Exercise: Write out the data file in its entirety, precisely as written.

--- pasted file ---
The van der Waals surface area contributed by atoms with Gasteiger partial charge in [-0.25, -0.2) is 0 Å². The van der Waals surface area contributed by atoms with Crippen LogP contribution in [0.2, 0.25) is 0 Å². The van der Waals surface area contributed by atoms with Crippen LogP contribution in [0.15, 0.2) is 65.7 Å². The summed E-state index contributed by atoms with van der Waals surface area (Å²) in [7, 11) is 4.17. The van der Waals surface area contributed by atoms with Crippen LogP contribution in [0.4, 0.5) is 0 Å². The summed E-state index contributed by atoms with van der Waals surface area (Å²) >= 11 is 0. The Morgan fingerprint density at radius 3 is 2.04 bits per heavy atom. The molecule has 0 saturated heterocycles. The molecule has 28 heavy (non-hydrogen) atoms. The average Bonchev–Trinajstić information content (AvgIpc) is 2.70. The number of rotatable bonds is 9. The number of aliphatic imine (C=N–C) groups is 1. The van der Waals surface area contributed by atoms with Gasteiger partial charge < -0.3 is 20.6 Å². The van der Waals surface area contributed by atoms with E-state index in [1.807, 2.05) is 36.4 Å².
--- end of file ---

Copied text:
The van der Waals surface area contributed by atoms with Gasteiger partial charge in [-0.25, -0.2) is 0 Å². The van der Waals surface area contributed by atoms with Crippen LogP contribution in [0.2, 0.25) is 0 Å². The van der Waals surface area contributed by atoms with Crippen LogP contribution in [0.15, 0.2) is 65.7 Å². The summed E-state index contributed by atoms with van der Waals surface area (Å²) in [7, 11) is 4.17. The van der Waals surface area contributed by atoms with Crippen LogP contribution in [0.4, 0.5) is 0 Å². The summed E-state index contributed by atoms with van der Waals surface area (Å²) >= 11 is 0. The Morgan fingerprint density at radius 3 is 2.04 bits per heavy atom. The molecule has 0 saturated heterocycles. The molecule has 28 heavy (non-hydrogen) atoms. The average Bonchev–Trinajstić information content (AvgIpc) is 2.70. The number of rotatable bonds is 9. The number of aliphatic imine (C=N–C) groups is 1. The van der Waals surface area contributed by atoms with Gasteiger partial charge < -0.3 is 20.6 Å². The van der Waals surface area contributed by atoms with E-state index in [1.807, 2.05) is 36.4 Å².